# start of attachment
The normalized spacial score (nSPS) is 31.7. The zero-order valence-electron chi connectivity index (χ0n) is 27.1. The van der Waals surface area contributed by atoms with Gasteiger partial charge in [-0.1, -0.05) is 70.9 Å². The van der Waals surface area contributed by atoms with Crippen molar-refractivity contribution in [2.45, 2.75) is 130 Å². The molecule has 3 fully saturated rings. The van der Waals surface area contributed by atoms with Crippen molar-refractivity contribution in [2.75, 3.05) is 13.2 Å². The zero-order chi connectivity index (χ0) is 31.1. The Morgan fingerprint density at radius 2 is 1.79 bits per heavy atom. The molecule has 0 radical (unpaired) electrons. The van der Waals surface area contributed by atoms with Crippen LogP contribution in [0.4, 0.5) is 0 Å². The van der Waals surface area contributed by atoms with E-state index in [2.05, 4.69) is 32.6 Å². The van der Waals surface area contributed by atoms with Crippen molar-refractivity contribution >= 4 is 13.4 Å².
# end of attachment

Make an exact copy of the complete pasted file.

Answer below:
The normalized spacial score (nSPS) is 31.7. The zero-order valence-electron chi connectivity index (χ0n) is 27.1. The van der Waals surface area contributed by atoms with Gasteiger partial charge in [-0.1, -0.05) is 70.9 Å². The van der Waals surface area contributed by atoms with Crippen molar-refractivity contribution in [2.45, 2.75) is 130 Å². The molecule has 3 fully saturated rings. The van der Waals surface area contributed by atoms with Crippen molar-refractivity contribution in [2.75, 3.05) is 13.2 Å². The zero-order chi connectivity index (χ0) is 31.1. The Morgan fingerprint density at radius 2 is 1.79 bits per heavy atom. The molecule has 0 radical (unpaired) electrons. The van der Waals surface area contributed by atoms with Crippen LogP contribution in [0.4, 0.5) is 0 Å². The van der Waals surface area contributed by atoms with E-state index in [2.05, 4.69) is 32.6 Å². The van der Waals surface area contributed by atoms with Crippen molar-refractivity contribution >= 4 is 13.4 Å².